12, September 2020
Who really owns a name that is also a brand?
A company is reliant on the reputation and goodwill in its brand. Massive investments in marketing are each year spent to raise brand awareness within its target group. Despite this, our experience at Abion is that the common knowledge about how a brand should be protected and strengthened is surprisingly low.
In the Best Global Brand yearly survey over the world’s most valuable brands, Apple is yet again topping the list with a value closer to 200 billion USD. Samsung has reached a sixth position on the chart, which according to Interbrand Japan’s Chief Executive Masahito Namiki is due to a 10-year old policy Samsung to strengthen its brand.1
It is clear that a strong brand is not created overnight. A fundamental condition for a strong brand is owning the exclusive rights to using it. The lack of exclusivity enables competitors and other parties to use the exact same brand and thus creating a risk of confusion on the open market. Since we are now living in a digital world, an individual, a decision maker, is constantly bombarded with impressions of different brands. That is why it is really important that YOUR brand is unique, strong and has a good story.
Back to Apple, despite massive investments in the Apple brand, they are right now in a sticky situation. Steve Jobs’ personal brand “STEV JOBS” is right now trademarked in the EU by an Italian fashion start-up. Apple has sued the brothers that has founded the company and the legal dispute has raged for years. The whole thing started back in 2012, when founders Vincenzo and Giacomo Barbato realised that “STEVE JOBS” was not trademarked. At this time, the brothers had just started their fashion venture that included bags, t-shirts, jeans and accessories. The STEVE JOBS logo consists of the letter “J” with a bite-mark in the side, just like the Apple logo. Despite this, the authority did not consider it an infringement since the letter J is not – and I quote – “edible”, and therefore the logo is not considered a rip-off on Apple’s logo.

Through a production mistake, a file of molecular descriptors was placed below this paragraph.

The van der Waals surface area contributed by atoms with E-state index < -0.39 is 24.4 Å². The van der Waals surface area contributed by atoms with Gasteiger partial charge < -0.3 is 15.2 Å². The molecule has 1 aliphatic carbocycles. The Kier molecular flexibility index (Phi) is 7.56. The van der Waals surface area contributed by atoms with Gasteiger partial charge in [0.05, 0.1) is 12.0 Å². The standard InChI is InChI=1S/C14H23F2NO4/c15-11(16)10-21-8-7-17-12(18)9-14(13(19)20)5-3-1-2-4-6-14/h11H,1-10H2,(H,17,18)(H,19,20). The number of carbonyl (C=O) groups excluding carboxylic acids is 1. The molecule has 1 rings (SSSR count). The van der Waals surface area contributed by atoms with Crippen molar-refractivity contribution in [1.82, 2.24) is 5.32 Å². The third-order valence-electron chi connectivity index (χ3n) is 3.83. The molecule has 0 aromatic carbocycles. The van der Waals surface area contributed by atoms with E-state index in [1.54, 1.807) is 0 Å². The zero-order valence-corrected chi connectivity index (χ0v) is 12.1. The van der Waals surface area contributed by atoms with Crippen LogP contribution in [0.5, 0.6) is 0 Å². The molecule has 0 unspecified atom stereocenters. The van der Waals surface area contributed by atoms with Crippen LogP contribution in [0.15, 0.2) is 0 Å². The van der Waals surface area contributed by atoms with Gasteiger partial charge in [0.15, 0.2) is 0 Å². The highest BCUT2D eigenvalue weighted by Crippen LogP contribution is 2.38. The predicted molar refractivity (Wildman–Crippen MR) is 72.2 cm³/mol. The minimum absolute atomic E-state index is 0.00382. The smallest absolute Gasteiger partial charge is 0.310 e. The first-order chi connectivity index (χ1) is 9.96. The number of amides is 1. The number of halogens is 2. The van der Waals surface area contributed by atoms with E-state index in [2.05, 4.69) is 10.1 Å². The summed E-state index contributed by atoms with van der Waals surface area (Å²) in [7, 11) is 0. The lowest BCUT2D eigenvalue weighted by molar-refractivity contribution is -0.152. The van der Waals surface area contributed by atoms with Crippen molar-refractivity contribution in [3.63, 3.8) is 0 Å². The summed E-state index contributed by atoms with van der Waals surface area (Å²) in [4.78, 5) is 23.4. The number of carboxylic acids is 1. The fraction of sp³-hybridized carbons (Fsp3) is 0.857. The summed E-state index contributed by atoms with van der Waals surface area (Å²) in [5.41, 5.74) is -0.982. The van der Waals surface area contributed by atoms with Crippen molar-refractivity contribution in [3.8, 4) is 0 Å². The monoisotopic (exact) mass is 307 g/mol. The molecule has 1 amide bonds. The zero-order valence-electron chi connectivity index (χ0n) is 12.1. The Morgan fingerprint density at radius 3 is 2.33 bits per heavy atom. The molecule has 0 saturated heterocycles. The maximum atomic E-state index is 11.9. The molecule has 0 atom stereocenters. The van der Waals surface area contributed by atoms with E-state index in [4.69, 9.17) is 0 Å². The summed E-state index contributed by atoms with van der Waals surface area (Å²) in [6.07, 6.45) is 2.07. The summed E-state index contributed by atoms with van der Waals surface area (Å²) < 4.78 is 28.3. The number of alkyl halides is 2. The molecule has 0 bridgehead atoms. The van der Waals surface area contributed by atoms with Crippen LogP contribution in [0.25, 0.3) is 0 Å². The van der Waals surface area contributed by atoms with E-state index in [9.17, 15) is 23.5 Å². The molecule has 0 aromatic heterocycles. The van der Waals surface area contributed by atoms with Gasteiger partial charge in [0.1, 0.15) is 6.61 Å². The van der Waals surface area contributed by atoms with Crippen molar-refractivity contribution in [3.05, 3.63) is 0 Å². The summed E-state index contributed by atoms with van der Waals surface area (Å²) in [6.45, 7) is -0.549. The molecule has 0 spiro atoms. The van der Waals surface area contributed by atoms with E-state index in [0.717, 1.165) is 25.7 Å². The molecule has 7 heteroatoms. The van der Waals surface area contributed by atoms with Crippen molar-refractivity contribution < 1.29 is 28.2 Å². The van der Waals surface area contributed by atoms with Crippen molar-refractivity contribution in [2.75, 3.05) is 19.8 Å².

It seems as though Apple is now having to accept the fact that a fashion company has the rights to use the brand STEVE JOBS. However, it does not end here. The fashion company recently announced their intent of starting to sell electronics under the STEVE JOBS brand.2
In the near future, there is consequently a theoretical chance of seeing STEVE JOBS mobile phones next to iPhones in the store shelves.
This is just one example of the consequences of not being proactive and protecting your brands. A registered trademark lasts for ten years and is a relatively cheap insurance for one of the company’s most important assets. It is important to think big – all that distinguishes your company, your product/service or the brand’s story – and that you want exclusivity for, ought to be protected. Apart from this, a policy and strategy for the company’s trademarks should be formulated in order to raise the brand identity, internally as well as externally.
”But is it really necessary to protect a name as a trademark?” I am now hearing you ask. I many cases, the person and the brand is one and the same, for example Björn Borg, Ralph Lauren and so on. In those cases, the answer is evident, since the person’s name is the same as the brand it ought to have the highest level of protection.